A forthcoming academic article in the Duke Law Journal asserts that well-timed gifts of stock by insiders continue to be widespread – a phenomenon John blogged about a few years ago. The data continues to suggest that this could result from a combination of gifting based on MNPI as well as backdating.
What’s the big deal? Well, although charitable organizations benefit greatly from insider stock gifts, the logic goes that when the donations are made just before disclosure that causes a drop in stock price, insiders personally benefit from “inflated” charitable tax deductions and reputational accolades while avoiding the loss in value. Similar to conventional insider trading, it creates an uneven playing field and undermines public trust in the market.
The study also suggests that large investors engage in this “insider giving.” It doesn’t provide a clear definition for this group – although the authors discuss controlling shareholders, venture capitalists and activist hedge funds. Here’s an excerpt:
We find that large shareholders’ gifts are suspiciously well timed. Stock prices rise abnormally about 6% during the one-year period before the gift date and they fall abnormally by about 4% during the one year after the gift date, meaning that large shareholders tend to find the perfect day on which to give.
These results are almost certainly not the result of luck. To the contrary, our research lets us identify information leakage as the most important cause of these results: executives seem to provide large shareholders with material non-public information, who then use it to time gifts.
The study’s authors believe that problematic “insider giving” thrives due to lax reporting & enforcement. To curb potential misdeeds, they say that the SEC should make gifts subject to the same 2-day reporting requirement that applies to purchases & sales. They suggest a couple of potential alternatives such as potential exceptions for “small” gifts or applying the 2-day reporting requirement to gifts made to charities controlled by the donor or that otherwise raise red flags and then a 5-day window for most other gifts.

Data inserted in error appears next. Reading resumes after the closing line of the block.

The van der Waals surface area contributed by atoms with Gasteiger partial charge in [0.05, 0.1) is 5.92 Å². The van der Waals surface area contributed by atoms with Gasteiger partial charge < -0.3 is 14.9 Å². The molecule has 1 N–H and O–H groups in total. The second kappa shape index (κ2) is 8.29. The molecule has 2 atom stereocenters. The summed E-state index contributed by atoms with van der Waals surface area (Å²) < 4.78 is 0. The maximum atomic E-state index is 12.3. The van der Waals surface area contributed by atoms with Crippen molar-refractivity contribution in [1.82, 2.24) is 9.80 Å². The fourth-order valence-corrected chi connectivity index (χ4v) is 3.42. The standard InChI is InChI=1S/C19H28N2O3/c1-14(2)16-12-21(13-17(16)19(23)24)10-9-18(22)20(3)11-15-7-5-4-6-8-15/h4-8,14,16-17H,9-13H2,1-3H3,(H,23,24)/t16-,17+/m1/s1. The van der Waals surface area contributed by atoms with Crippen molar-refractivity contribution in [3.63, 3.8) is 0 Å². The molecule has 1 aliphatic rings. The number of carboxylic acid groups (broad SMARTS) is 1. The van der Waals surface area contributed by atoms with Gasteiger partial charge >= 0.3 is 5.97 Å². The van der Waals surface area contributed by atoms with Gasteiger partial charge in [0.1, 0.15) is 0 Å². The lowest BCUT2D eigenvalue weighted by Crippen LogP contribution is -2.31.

This would definitely make things harder for those of us in compliance. An inadvertent miss of a short reporting window can be embarrassing and draw unwanted attention – right when you’re also working to make the filing. The authors also contend that stricter reporting requirements wouldn’t chill legitimate stock gifts, but insiders and charities might feel differently.
Our “Insider Trading Policies Handbook” urges caution when considering whether an insider can gift shares at a time when they possess MNPI. We recommend dealing expressly with that in your policy so that you don’t end up having to make difficult case-by-case decisions about whether gifts are permitted. If transactions are collapsed in a way that makes it look like an insider has benefited, at the very least the company could suffer negative publicity. And studies like this could draw even more attention to the issue.
10b5-1 Plan Primer – With Design Tips!
John blogged last week about Rule 10b5-1 plans – the House of Representatives passed proposed legislation calling for the SEC to study potential revisions to the rule. With calls for more transparency on 10b5-1 plans, a new WilmerHale memo (pg. 24) provides a primer on the technical requirements for 10b5-1 plans, then includes a couple of plan design suggestions for directors and officers who might consider entering into a plan:
– Keep selling formulas simple, this can help minimize the need for clarification or changes later that could constitute amendments
– Keep investor relations considerations in mind that could arise with frequent plan sales or from use of a plan that could result in a single large sale that’s triggered by the company hitting a significant milestone or from market volatility that’s unrelated to company news
The process for putting a 10b5-1 plan in place varies from company to company, including whether plans require review and approval, whether insiders are required to use 10b5-1 trading plans when conducting transactions involving company securities, length of cooling off periods, etc. The report includes survey data (co-sponsored by Deloitte Consulting and NASPP) about these and other 10b5-1 trading plan practices, here are some of the results:
- 98% require plans to be reviewed (or reviewed and approved)
- 10% require insiders to use plans
- 79% require a cooling-off period between plan adoption and commencement of trading – the most common waiting period being 1 – 3 months (45%) followed by the next open window period/fiscal quarter (32%)
For more on Rule 10b5-1 Plans, check out our “Rule 10b5-1 Trading Plans Handbook” – it covers the basics of the rule and includes common Q&As that crop up every so often. The handbook is available online for free to members of TheCorporatecounsel.net, you’ll find a list of all of our handbooks by clicking on “Handbooks” in the blue bar at the top of the home page.
Our May E-Minders is Posted
– Lynn Jokela